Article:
LOS ANGELES (Reuters) - The Beatles staged a pillow fight for him to photograph and he turned it into a portrait of poetry in motion. The Reagans and the Clintons posed kissing for his cameras, as did Lisa Marie Presley and Michael Jackson.
Richard Nixon let him watch his resignation speech in the White House and three days later invited him to San Clemente to continue recording the breakdown of a presidency. Elizabeth Taylor showed him her bald head after brain surgery. Of course, he made her look good and told her she looked just like Sinead O’Connor.
Although Harry Benson has also covered wars, revolutions and assassinations, the photojournalist is best known for his celebrity photos. You name the face — Muhammad Ali, Michael Jackson, Greta Garbo, Princess Grace, Princess Diana, Queen Elizabeth — and it could be a Benson image that you conjure up.
Some critics complain that a Benson celebrity looks the way you would expect him or her to look, but others say that is because he sets the standard. You are not surprised or shocked by his images so much as reassured by them — Yes, Ronald Reagan did indeed love Nancy and she him, just look at the pictures.
As he sat among a retrospective of 60 years of his work at the Los Angeles Pacific Design Center, an exhibit sponsored by Architectural Digest, Benson reminisced about his work and the rules he lives by. The exhibition is on until May.
The rules are common sense — hit the ground running and don’t follow the pack, dress neatly so as not to insult the people you are photographing, be nervous because if you aren’t, you should be and most of all, do not become buddies with the subjects, unless they are the Beatles. “They were human beings. They weren’t surrounded by handlers and PR types,” he said. Benson flew into the United States with the Beatles in 1964 and never left.
“Celebrities, I don’t want to know them afterwards. I don’t care and I would never have dinner with them (during the shoot) because I don’t want them to dictate what I am doing. They’ll say things like ‘Harry, don’t use that picture of me in the swimming pool.’ So we wind up using the picture shot in the library and it is crappy,” he said in a soft accent bred in Glasgow.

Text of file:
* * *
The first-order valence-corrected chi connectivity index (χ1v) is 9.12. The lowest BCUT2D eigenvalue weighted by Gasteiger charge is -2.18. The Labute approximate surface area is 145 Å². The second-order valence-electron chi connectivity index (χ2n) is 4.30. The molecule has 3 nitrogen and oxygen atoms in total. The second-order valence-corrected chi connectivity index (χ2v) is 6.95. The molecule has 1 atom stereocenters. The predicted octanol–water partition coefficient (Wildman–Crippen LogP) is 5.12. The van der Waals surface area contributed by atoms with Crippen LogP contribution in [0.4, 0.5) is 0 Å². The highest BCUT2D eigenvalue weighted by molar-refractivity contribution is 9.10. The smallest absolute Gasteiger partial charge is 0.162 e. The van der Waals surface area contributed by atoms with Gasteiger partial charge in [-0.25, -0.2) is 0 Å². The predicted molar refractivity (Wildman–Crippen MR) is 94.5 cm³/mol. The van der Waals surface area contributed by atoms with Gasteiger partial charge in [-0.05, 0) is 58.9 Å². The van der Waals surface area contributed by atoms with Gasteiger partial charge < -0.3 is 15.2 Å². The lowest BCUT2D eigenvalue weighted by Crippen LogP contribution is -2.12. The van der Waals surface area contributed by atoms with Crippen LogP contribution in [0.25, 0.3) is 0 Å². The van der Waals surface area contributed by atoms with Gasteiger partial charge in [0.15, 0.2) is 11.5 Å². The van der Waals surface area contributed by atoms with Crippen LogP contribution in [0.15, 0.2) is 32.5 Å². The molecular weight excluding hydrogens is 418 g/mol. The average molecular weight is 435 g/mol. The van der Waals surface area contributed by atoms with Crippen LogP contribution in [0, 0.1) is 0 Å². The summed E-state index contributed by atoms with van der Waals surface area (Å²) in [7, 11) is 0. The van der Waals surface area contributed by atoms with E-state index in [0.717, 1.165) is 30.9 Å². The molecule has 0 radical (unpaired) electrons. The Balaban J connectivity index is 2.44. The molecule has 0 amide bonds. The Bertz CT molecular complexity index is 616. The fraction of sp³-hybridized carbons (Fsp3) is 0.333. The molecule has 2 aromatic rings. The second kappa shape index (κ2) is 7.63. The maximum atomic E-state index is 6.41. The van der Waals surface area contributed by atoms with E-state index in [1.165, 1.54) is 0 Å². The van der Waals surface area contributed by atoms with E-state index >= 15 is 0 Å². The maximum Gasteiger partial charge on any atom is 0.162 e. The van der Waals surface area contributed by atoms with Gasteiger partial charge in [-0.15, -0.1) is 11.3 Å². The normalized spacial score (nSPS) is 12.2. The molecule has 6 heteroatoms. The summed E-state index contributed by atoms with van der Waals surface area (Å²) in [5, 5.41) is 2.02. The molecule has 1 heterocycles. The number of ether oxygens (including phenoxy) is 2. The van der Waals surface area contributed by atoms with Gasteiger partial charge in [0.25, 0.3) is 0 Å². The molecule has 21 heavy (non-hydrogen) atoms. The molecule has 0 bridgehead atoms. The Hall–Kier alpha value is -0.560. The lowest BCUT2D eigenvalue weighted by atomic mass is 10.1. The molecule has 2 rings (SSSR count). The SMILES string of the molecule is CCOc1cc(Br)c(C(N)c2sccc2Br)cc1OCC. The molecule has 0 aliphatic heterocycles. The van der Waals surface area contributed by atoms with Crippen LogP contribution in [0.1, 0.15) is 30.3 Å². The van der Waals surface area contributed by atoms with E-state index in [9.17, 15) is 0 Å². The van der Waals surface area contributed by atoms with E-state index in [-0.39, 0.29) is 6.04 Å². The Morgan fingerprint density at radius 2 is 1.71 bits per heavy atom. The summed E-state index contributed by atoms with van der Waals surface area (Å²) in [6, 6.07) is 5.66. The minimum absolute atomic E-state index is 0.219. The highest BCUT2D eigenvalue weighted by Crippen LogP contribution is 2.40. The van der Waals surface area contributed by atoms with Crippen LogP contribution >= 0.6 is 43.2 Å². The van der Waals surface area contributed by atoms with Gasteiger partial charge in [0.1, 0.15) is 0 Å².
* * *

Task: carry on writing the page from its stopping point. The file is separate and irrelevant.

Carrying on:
“And I never speak to them afterwards. I am a professional and I assume they are,” he added, trying to explain that photography is a serious business, despite how many tricks you have played and how much fun you have had.
And at age 79, Benson has had more than his fair share of tricks and fun. He’s taken competitors’ shoes from in front of their hotel rooms so they could not come after him, he’s assured editors that he is in the place to be when he is nowhere near it and he’s stuffed rolls of film into his socks, just in case someone decides to confiscate his cameras.
His most famous picture of the Beatles — and his favorite picture — is of the 1964 pillow fight in a Paris hotel. He asked them to do it after seeing them have one a few days before.
“They had just been told their song ‘I Wanna Hold Your Hand’ was number one in America and I wanted to show their joy and happiness,” he said.
Four years later, Benson made his most famous shot — that of an assassinated Robert Kennedy lying a pool of blood in the kitchen of the Ambassador Hotel in Los Angeles. He was two feet away from the body and he made another picture of his wife, Ethel, screaming for help, her hand raised as if to block the horror.
He said he had not planned to follow RFK out of the hotel but it was too crowded to go the other way.
“I took my pictures and bent down to change my film and put the rolls of used film in my socks. Twenty minutes passed and no help came, Five other people had been shot. I had seen all the blood gush out of Bobby’s head,” Benson said.
He then went home and called the FBI to tell them of his pictures in case there were accomplices to Sirhan Sirhan. “I am still waiting for the FBI to show up,” he said.
According to Benson, he has also missed some good shots. “I had lunch with the spy Kim Philby in Beirut and never took a picture. Who knew he was a spy?”
But then, he did know that Greta Garbo was once a big star and his picture of her swimming wearing a bathing cap in Antigua won play worldwide.
“I had heard she was there and I flew down to look for her and, believe it or not, she just came floating by. She never knew I was taking her picture,” Benson said, putting his lips together and throwing a kiss to his luck and to his profession.
Reporting by Arthur Spiegelman; Editing by Eddie Evans